Sure, not participating in the debates does not mean non-participants did not contribute to the constitution-making. For instance, Rajkumari Amrit Kaur was part of many sub-committees, like the one on fundamental rights. Yet, this is arguably a good—if crude—measure of how deliberative the process was.

Constitutional Ideas: We also picked some important constitutional concepts and mapped their frequency of utterance against how many people invoked them. This measure is also rough, but it allows us to see which concepts dominated the talks and which ones were hardly discussed. Lack of discussion does not mean something is less important; it can very well mean an idea did not merit a debate because of convergence in opinion. But even within this assumption, the measure offers us a glimpse into the minds of our founding fathers and mothers.

We eliminated frequently occurring words like ‘elections’, ‘union’, ‘constitution’, ‘amendment’, ‘article’ and ‘state’, and took up some important concepts relevant even today. Among these, as visible in the graph, ‘rights’ came to be the most invoked word (bubble size shows the frequency of utterance). Members spoke considerably about ideas involving ‘religion’, ‘caste’, ‘Hindu’ and ‘Muslim’, not surprisingly, although much less than ‘freedom’. More members uttered ‘education’ as compared to ‘health’, and that too, a lot more times. ‘Gandhi’ featured in the discussions more than ‘god’, and words like ‘secular’ were used a lot more than ‘dharma’ or ‘morality’. ‘Women’ was invoked more than ‘adivasis’. Interestingly, ‘liberty’ invocations far exceeded ‘equality’, which in turn was used considerably more than ‘socialism’.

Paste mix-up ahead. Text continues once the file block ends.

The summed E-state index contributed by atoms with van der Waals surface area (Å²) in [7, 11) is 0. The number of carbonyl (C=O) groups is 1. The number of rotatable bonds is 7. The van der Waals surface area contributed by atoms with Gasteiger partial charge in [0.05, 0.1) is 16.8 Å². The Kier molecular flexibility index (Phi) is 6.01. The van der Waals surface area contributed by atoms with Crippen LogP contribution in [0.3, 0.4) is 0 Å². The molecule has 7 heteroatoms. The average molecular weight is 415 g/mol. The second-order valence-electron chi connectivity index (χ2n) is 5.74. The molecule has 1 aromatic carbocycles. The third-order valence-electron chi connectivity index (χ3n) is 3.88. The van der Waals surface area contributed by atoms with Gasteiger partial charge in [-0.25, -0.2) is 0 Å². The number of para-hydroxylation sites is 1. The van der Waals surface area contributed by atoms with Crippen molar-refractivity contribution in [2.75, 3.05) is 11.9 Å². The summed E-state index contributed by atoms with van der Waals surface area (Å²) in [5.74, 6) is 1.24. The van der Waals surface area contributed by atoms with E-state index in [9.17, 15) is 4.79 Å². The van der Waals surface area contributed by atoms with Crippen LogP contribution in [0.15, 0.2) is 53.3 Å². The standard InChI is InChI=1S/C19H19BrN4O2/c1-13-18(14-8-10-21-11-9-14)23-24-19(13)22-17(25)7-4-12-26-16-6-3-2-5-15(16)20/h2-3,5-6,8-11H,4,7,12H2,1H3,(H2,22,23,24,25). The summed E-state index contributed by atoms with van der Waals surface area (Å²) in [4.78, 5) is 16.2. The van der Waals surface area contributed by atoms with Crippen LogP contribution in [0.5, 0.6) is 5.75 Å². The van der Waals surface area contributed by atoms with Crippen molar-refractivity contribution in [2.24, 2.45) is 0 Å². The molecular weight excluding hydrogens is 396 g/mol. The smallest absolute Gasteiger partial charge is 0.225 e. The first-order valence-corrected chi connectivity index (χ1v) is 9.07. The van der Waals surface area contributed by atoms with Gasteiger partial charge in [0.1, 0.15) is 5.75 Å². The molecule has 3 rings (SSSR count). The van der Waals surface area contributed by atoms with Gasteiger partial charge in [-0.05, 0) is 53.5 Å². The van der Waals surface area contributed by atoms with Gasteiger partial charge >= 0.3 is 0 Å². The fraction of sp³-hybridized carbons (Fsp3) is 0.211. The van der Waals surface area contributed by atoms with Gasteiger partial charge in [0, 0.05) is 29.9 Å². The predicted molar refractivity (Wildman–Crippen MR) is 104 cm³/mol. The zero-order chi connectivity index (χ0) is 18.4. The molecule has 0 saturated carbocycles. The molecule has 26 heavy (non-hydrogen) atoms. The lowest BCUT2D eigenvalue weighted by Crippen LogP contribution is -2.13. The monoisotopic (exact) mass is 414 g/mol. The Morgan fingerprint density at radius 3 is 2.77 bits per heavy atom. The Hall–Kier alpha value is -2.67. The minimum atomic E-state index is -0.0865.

A count of single words by itself does not tell us much about the nature and direction of the debates, but the co-occurrence of words in speech is indicative of speakers’ sentiments on a topic. Prohibition of alcohol, for instance, was hotly debated in the Assembly by 51 members and the term was used 212 times. Gandhi’s views advocating prohibition resonated strongly in the Assembly. Mahavir Tyagi and H.V. Kamath, who invoked ‘Gandhi’ most frequently in their speeches, also spoke for prohibition. While Ambedkar never invoked ‘Gandhi’, he used the word ‘prohibition’ 11 times (and was non-committal on it). Opposition to prohibition actually came primarily from Dalit and Adivasi leaders like Jaipal Singh Munda, then president of the Adibasi (Tribals) Mahasabha and an Olympic hockey player.

Again, these estimates may not signal anything concrete, but they do offer a window into what occupied the Assembly’s collective mind. This project aims for deeper research on how we the people came to where we’ve reached. And the path is not as linear as one would think.

Shivkumar Jolad & Yugank Goyal are associate professors of public policy at FLAME University.

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Published: 25 Nov 2021, 10:35 PM IST